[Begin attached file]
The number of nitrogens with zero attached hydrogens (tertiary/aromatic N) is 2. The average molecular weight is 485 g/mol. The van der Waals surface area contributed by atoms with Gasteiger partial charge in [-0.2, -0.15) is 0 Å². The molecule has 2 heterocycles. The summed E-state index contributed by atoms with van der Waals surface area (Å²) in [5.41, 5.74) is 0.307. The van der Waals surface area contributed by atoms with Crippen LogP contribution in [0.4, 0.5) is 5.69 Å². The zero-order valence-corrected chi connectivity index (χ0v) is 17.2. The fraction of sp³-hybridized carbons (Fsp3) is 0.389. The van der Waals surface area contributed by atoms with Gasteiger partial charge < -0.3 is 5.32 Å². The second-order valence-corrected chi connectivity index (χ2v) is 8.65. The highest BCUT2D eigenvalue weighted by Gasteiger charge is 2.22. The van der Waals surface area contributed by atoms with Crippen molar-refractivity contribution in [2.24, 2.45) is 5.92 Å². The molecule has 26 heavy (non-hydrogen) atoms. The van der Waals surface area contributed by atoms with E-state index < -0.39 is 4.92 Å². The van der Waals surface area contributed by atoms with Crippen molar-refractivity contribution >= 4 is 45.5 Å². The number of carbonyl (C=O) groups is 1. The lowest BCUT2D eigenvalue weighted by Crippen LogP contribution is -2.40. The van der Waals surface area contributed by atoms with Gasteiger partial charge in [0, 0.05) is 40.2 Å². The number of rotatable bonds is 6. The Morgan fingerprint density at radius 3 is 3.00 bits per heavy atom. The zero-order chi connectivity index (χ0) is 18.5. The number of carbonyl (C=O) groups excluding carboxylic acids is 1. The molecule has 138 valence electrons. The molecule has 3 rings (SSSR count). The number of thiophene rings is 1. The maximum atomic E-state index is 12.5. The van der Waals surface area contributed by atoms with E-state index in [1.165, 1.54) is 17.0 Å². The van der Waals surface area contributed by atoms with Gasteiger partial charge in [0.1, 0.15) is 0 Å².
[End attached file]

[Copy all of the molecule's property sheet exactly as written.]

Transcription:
The number of nitrogens with zero attached hydrogens (tertiary/aromatic N) is 2. The average molecular weight is 485 g/mol. The van der Waals surface area contributed by atoms with Gasteiger partial charge in [-0.2, -0.15) is 0 Å². The molecule has 2 heterocycles. The summed E-state index contributed by atoms with van der Waals surface area (Å²) in [5.41, 5.74) is 0.307. The van der Waals surface area contributed by atoms with Crippen LogP contribution in [0.4, 0.5) is 5.69 Å². The zero-order valence-corrected chi connectivity index (χ0v) is 17.2. The fraction of sp³-hybridized carbons (Fsp3) is 0.389. The van der Waals surface area contributed by atoms with Gasteiger partial charge < -0.3 is 5.32 Å². The second-order valence-corrected chi connectivity index (χ2v) is 8.65. The highest BCUT2D eigenvalue weighted by Gasteiger charge is 2.22. The van der Waals surface area contributed by atoms with Crippen molar-refractivity contribution in [2.24, 2.45) is 5.92 Å². The molecule has 26 heavy (non-hydrogen) atoms. The van der Waals surface area contributed by atoms with E-state index < -0.39 is 4.92 Å². The van der Waals surface area contributed by atoms with Crippen molar-refractivity contribution >= 4 is 45.5 Å². The number of carbonyl (C=O) groups is 1. The lowest BCUT2D eigenvalue weighted by Crippen LogP contribution is -2.40. The van der Waals surface area contributed by atoms with Gasteiger partial charge in [0, 0.05) is 40.2 Å². The number of rotatable bonds is 6. The Morgan fingerprint density at radius 3 is 3.00 bits per heavy atom. The zero-order chi connectivity index (χ0) is 18.5. The number of carbonyl (C=O) groups excluding carboxylic acids is 1. The molecule has 138 valence electrons. The molecule has 3 rings (SSSR count). The number of thiophene rings is 1. The maximum atomic E-state index is 12.5. The van der Waals surface area contributed by atoms with E-state index in [1.165, 1.54) is 17.0 Å². The van der Waals surface area contributed by atoms with Gasteiger partial charge in [0.1, 0.15) is 0 Å².